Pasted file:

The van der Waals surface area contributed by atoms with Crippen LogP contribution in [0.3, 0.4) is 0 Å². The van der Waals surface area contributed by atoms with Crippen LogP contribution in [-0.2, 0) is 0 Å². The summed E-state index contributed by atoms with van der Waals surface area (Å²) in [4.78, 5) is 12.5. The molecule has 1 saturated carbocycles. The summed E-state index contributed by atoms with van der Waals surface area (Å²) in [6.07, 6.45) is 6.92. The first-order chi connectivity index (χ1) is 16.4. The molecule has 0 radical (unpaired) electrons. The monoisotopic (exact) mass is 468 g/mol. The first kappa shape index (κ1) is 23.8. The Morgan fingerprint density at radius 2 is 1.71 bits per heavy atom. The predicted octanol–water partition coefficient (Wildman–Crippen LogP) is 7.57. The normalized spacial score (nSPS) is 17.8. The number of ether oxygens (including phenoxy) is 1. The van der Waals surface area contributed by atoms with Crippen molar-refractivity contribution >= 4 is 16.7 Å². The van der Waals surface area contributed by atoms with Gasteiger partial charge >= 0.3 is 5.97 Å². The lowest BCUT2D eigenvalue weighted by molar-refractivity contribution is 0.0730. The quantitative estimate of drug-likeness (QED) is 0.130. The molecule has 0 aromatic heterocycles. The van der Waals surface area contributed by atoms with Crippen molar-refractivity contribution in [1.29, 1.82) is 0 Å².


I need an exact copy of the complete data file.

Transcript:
The van der Waals surface area contributed by atoms with Crippen LogP contribution in [0.3, 0.4) is 0 Å². The van der Waals surface area contributed by atoms with Crippen LogP contribution in [-0.2, 0) is 0 Å². The summed E-state index contributed by atoms with van der Waals surface area (Å²) in [4.78, 5) is 12.5. The molecule has 1 saturated carbocycles. The summed E-state index contributed by atoms with van der Waals surface area (Å²) in [6.07, 6.45) is 6.92. The first-order chi connectivity index (χ1) is 16.4. The molecule has 0 radical (unpaired) electrons. The monoisotopic (exact) mass is 468 g/mol. The first kappa shape index (κ1) is 23.8. The Morgan fingerprint density at radius 2 is 1.71 bits per heavy atom. The predicted octanol–water partition coefficient (Wildman–Crippen LogP) is 7.57. The normalized spacial score (nSPS) is 17.8. The number of ether oxygens (including phenoxy) is 1. The van der Waals surface area contributed by atoms with Crippen molar-refractivity contribution >= 4 is 16.7 Å². The van der Waals surface area contributed by atoms with Gasteiger partial charge >= 0.3 is 5.97 Å². The lowest BCUT2D eigenvalue weighted by molar-refractivity contribution is 0.0730. The quantitative estimate of drug-likeness (QED) is 0.130. The molecule has 0 aromatic heterocycles. The van der Waals surface area contributed by atoms with Crippen molar-refractivity contribution in [1.29, 1.82) is 0 Å².